41 Pages Posted: 5 Jan 2011
Date Written: December 23, 2010
The legal doctrine of first sale (or exhaustion for patents) dictates that the first sale of any good (intermediate or final) that embodies licensed IPR exhausts the holder’s rights. Thus, a patent holder is held to licensing just one party in a good’s production chain and an original copyright holder cannot affect the resale of a copyrighted good. The Supreme Court’s decision in the Quanta case strengthened the patent exhaustion rule, but the ruling appears to leave open the possibility that the parties could contract around patent exhaustion. In this paper, I present an economic argument in support of such contractual flexibility in situations involving intermediate production goods. In particular, I argue that under several real world circumstances the ability to license more than one party in a vertical production process makes economic sense and does not result in anticompetitive harm. Concerns such as "double dipping," raised during Quanta, do not hinge on multi-level licensing. Thus, as long as the parties involved can be presumed to understand the terms and conditions, they should be free to contract around a default "first sale" rule.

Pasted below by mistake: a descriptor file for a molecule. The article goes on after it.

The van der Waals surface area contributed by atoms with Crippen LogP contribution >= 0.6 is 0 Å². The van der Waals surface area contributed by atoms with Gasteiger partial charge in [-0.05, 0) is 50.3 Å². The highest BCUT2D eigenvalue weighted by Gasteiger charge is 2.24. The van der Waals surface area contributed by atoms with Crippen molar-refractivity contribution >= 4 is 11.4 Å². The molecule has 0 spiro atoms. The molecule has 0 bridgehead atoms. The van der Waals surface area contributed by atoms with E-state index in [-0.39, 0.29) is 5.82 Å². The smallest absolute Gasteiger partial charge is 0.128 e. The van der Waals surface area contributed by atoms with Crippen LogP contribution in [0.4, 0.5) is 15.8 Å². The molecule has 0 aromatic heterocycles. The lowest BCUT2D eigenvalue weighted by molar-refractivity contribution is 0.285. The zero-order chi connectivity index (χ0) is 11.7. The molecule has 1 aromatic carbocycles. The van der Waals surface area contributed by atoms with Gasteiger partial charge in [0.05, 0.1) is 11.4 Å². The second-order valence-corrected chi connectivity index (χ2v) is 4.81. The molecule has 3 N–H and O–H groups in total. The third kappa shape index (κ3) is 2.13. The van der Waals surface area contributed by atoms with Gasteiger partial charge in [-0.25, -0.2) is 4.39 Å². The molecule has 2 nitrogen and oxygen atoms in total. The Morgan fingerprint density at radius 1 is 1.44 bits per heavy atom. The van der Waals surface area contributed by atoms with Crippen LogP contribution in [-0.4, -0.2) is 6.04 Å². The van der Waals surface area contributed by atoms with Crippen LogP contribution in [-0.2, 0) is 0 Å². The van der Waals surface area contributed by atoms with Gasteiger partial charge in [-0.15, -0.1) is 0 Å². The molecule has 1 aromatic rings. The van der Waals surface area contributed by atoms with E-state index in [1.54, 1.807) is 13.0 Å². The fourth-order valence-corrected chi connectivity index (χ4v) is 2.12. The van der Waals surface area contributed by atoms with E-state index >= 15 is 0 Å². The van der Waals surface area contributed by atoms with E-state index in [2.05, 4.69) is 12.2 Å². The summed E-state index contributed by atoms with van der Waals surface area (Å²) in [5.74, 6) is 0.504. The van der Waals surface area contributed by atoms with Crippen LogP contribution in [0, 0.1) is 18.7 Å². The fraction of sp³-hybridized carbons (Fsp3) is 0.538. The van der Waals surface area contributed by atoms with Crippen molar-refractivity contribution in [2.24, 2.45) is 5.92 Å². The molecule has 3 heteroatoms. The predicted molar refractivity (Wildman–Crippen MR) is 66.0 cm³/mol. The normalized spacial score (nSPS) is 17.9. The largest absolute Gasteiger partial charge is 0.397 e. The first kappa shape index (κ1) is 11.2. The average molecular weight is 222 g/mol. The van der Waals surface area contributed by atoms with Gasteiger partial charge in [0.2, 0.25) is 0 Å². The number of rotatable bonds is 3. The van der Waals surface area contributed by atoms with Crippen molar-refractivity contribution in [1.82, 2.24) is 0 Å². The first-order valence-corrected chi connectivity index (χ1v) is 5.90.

Keywords: Patent Exhaustion, Licensing, Royalty Base, Vertically Disaggregated Industries
JEL Classification: D45, L42, K21, L63
Suggested Citation: Suggested Citation
Layne-Farrar, Anne, An Economic Defense of Flexibility in IPR Licensing: Contracting Around 'First Sale' in Multilevel Production Settings (December 23, 2010). Available at SSRN: https://ssrn.com/abstract=1734865 or http://dx.doi.org/10.2139/ssrn.1734865